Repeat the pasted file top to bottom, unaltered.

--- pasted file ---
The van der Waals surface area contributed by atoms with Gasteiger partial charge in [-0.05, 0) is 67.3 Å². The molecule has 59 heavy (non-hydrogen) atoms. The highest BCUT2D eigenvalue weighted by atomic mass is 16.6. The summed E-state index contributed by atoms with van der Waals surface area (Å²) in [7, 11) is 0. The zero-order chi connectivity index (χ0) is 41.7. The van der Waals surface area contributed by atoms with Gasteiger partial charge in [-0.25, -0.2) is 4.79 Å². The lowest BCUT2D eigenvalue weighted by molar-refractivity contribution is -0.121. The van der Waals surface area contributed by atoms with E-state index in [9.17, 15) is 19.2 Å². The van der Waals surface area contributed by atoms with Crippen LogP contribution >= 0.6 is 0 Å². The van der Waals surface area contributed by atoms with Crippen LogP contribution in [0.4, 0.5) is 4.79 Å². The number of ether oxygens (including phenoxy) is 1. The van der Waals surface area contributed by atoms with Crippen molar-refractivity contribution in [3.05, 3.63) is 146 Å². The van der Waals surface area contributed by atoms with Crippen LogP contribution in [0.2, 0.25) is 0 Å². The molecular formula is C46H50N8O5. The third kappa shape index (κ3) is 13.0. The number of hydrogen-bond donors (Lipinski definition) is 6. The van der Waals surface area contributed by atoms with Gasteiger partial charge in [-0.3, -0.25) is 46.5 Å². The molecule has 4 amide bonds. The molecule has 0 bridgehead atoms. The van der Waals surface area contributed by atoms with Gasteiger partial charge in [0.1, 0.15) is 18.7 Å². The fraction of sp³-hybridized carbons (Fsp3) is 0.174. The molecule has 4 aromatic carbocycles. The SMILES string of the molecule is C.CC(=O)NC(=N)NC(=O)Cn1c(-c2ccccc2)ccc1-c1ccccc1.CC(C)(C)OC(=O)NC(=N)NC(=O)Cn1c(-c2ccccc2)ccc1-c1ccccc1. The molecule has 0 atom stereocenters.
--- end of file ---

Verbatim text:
The van der Waals surface area contributed by atoms with Gasteiger partial charge in [-0.05, 0) is 67.3 Å². The molecule has 59 heavy (non-hydrogen) atoms. The highest BCUT2D eigenvalue weighted by atomic mass is 16.6. The summed E-state index contributed by atoms with van der Waals surface area (Å²) in [7, 11) is 0. The zero-order chi connectivity index (χ0) is 41.7. The van der Waals surface area contributed by atoms with Gasteiger partial charge in [-0.25, -0.2) is 4.79 Å². The lowest BCUT2D eigenvalue weighted by molar-refractivity contribution is -0.121. The van der Waals surface area contributed by atoms with E-state index in [9.17, 15) is 19.2 Å². The van der Waals surface area contributed by atoms with Crippen LogP contribution >= 0.6 is 0 Å². The van der Waals surface area contributed by atoms with Crippen LogP contribution in [0.4, 0.5) is 4.79 Å². The number of ether oxygens (including phenoxy) is 1. The van der Waals surface area contributed by atoms with Crippen molar-refractivity contribution in [3.05, 3.63) is 146 Å². The van der Waals surface area contributed by atoms with Crippen LogP contribution in [0.2, 0.25) is 0 Å². The molecular formula is C46H50N8O5. The third kappa shape index (κ3) is 13.0. The number of hydrogen-bond donors (Lipinski definition) is 6. The van der Waals surface area contributed by atoms with Gasteiger partial charge in [-0.3, -0.25) is 46.5 Å². The molecule has 4 amide bonds. The molecule has 0 bridgehead atoms. The van der Waals surface area contributed by atoms with Gasteiger partial charge in [0.1, 0.15) is 18.7 Å². The fraction of sp³-hybridized carbons (Fsp3) is 0.174. The molecule has 4 aromatic carbocycles. The SMILES string of the molecule is C.CC(=O)NC(=N)NC(=O)Cn1c(-c2ccccc2)ccc1-c1ccccc1.CC(C)(C)OC(=O)NC(=N)NC(=O)Cn1c(-c2ccccc2)ccc1-c1ccccc1. The molecule has 0 atom stereocenters.